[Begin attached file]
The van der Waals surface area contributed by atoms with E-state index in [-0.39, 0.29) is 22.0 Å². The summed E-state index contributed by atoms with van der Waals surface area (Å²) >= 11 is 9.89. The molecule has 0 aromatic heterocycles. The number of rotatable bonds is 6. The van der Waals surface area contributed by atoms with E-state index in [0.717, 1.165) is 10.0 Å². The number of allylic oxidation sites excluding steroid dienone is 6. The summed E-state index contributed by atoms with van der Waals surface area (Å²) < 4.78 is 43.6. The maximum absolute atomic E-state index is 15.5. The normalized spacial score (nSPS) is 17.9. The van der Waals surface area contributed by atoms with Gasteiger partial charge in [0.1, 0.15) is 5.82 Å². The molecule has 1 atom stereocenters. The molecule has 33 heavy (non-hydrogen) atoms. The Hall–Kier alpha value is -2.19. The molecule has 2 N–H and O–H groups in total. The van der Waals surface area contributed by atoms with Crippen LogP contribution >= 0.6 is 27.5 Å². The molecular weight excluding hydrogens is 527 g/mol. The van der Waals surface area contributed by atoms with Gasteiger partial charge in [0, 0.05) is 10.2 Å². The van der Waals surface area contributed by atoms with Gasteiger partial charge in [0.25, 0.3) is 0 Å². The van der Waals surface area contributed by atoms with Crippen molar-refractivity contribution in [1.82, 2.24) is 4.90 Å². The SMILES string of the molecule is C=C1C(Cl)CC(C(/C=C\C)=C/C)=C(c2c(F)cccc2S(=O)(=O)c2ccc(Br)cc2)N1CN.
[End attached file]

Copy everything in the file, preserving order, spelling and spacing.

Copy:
The van der Waals surface area contributed by atoms with E-state index in [-0.39, 0.29) is 22.0 Å². The summed E-state index contributed by atoms with van der Waals surface area (Å²) >= 11 is 9.89. The molecule has 0 aromatic heterocycles. The number of rotatable bonds is 6. The van der Waals surface area contributed by atoms with E-state index in [0.717, 1.165) is 10.0 Å². The number of allylic oxidation sites excluding steroid dienone is 6. The summed E-state index contributed by atoms with van der Waals surface area (Å²) < 4.78 is 43.6. The maximum absolute atomic E-state index is 15.5. The normalized spacial score (nSPS) is 17.9. The van der Waals surface area contributed by atoms with Gasteiger partial charge in [0.1, 0.15) is 5.82 Å². The molecule has 1 atom stereocenters. The molecule has 33 heavy (non-hydrogen) atoms. The Hall–Kier alpha value is -2.19. The molecule has 2 N–H and O–H groups in total. The van der Waals surface area contributed by atoms with Crippen LogP contribution >= 0.6 is 27.5 Å². The molecular weight excluding hydrogens is 527 g/mol. The van der Waals surface area contributed by atoms with Gasteiger partial charge in [0, 0.05) is 10.2 Å². The van der Waals surface area contributed by atoms with Gasteiger partial charge in [0.25, 0.3) is 0 Å². The van der Waals surface area contributed by atoms with Crippen molar-refractivity contribution in [1.82, 2.24) is 4.90 Å². The SMILES string of the molecule is C=C1C(Cl)CC(C(/C=C\C)=C/C)=C(c2c(F)cccc2S(=O)(=O)c2ccc(Br)cc2)N1CN.